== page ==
DEP Issues Permit for Herbert Hoover Dike Repair

Florida DEP Banner


CONTACT: DEP Press Office, 850.245.2112,



~New culverts will replace decades old devices to increase structural integrity around Lake Okeechobee~

TALLAHASSEE On Friday, the Department of Environmental Protection’s Office of Ecosystem Projects issued a consolidated Environmental Resource Permit, or ERP, to the United States Army Corps of Engineers for the Herbert Hoover Dike (HHD) Repair and Rehabilitation Project (R&R Project). The permit authorizes construction and replacement of Culverts 2, 12A and HP-2 with new water control structures S-278 (C-2), S-274 (C-12A) and S-287 (C-HP-2).

In an effort to streamline the regulatory process for the rehabilitation and repair project, the department developed a comprehensive approach that will reduce the timeframe necessary to process future culvert replacement activities associated with the dike. The department estimates this proactive comprehensive approach will save over 1,000 work hours, more than $40,000 in tax payers money and will result in a significant reduction in time needed for future permit authorizations.

"The residents of South Florida are dependant upon a stable dike around Lake Okeechobee," said DEP Secretary Herschel T. Vinyard Jr. "DEP was able to streamline its permitting process for critical dike rehabilitation projects to alleviate flooding and environmental concerns for residents in the communities impacted by Lake Okeechobee."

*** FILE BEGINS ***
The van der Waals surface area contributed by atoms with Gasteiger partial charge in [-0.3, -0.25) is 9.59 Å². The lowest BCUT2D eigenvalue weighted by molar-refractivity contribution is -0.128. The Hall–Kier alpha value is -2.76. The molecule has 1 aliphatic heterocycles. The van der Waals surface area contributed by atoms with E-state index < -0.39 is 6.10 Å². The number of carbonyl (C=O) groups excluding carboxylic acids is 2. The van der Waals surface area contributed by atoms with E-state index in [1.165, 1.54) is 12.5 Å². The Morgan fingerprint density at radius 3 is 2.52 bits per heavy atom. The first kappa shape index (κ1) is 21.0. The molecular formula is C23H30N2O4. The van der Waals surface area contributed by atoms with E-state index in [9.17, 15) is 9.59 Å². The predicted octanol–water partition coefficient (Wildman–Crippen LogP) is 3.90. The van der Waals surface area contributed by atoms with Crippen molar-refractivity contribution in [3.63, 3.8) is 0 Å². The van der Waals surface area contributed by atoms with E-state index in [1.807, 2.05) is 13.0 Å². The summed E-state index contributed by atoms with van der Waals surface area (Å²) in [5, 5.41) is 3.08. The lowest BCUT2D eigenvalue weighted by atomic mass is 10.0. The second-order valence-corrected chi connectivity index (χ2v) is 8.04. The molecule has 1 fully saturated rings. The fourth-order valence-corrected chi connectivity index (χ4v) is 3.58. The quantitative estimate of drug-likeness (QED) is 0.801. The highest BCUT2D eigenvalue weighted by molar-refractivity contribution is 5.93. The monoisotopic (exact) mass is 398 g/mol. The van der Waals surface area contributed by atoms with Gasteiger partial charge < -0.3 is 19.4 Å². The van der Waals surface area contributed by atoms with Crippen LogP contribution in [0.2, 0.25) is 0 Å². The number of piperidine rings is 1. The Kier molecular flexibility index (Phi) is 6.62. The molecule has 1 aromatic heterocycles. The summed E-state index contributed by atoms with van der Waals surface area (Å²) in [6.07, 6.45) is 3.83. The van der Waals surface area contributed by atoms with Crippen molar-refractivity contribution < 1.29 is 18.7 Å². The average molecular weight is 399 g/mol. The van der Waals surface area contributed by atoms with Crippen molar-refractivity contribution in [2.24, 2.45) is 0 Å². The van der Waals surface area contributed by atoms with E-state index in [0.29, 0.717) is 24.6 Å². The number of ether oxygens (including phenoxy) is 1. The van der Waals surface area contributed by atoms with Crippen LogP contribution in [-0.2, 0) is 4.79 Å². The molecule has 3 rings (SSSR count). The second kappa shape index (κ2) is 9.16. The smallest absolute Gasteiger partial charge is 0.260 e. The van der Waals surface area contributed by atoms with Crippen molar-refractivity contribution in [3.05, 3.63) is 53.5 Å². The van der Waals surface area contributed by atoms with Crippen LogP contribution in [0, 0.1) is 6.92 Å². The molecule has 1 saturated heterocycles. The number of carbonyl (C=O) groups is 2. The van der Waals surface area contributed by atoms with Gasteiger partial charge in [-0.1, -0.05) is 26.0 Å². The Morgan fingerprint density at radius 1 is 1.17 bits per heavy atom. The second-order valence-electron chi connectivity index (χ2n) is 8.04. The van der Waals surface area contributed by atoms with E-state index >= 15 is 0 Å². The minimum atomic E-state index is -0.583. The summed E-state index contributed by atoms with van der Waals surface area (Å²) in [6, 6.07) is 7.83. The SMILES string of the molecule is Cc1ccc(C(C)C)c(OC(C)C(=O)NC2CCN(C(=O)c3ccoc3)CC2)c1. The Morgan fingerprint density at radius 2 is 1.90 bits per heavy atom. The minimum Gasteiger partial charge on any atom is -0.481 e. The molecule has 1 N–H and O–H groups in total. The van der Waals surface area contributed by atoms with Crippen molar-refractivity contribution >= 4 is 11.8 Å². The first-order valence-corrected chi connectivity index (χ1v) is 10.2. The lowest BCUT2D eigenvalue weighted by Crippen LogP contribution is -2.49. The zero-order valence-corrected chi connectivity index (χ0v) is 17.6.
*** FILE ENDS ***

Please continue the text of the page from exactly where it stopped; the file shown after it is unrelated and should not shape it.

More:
The HHD R&R Project is intended to reduce the risk of flooding, piping and seepage as a result of higher lake levels. The dike, which was constructed in the early to mid-1900s, is comprised of gravel, rock, limestone, sand and shell and does not currently meet the rigorous standards for dams and levees that exist today; limiting the flexibility of water managers with regard to lake operations. Enhancements to the HHD are critical to the restoration of the Everglades, and last year, the state urged the U.S. Army Corps of Engineers’ (Corps) to expedite work on this dike system.

The culvert repair project is one component of the Corps comprehensive HHD R&R Project to enhance the stability of the 143 mile earthen dike around Lake Okeechobee. Replacement of the culverts will strengthen particular areas of the dike, reducing the risk of seepage, piping and levee failure when Lake Okeechobee reaches certain water levels. The project is located within five counties: Glades, Hendry, Martin, Okeechobee and Palm Beach.  

The Office of Ecosystem Projects and the Corps coordinated closely for several months to produce this consolidated Environmental Resource Permit which will reduce the timeframes for processing the remaining 13 culverts for fiscal year 2014 through fiscal year 2018.  The consolidated ERP eliminates the need to issue individual permits for each fiscal year culvert replacement. The HHD R&R Project has been ongoing since 2007 and is estimated to have all culverts replaced by 2018.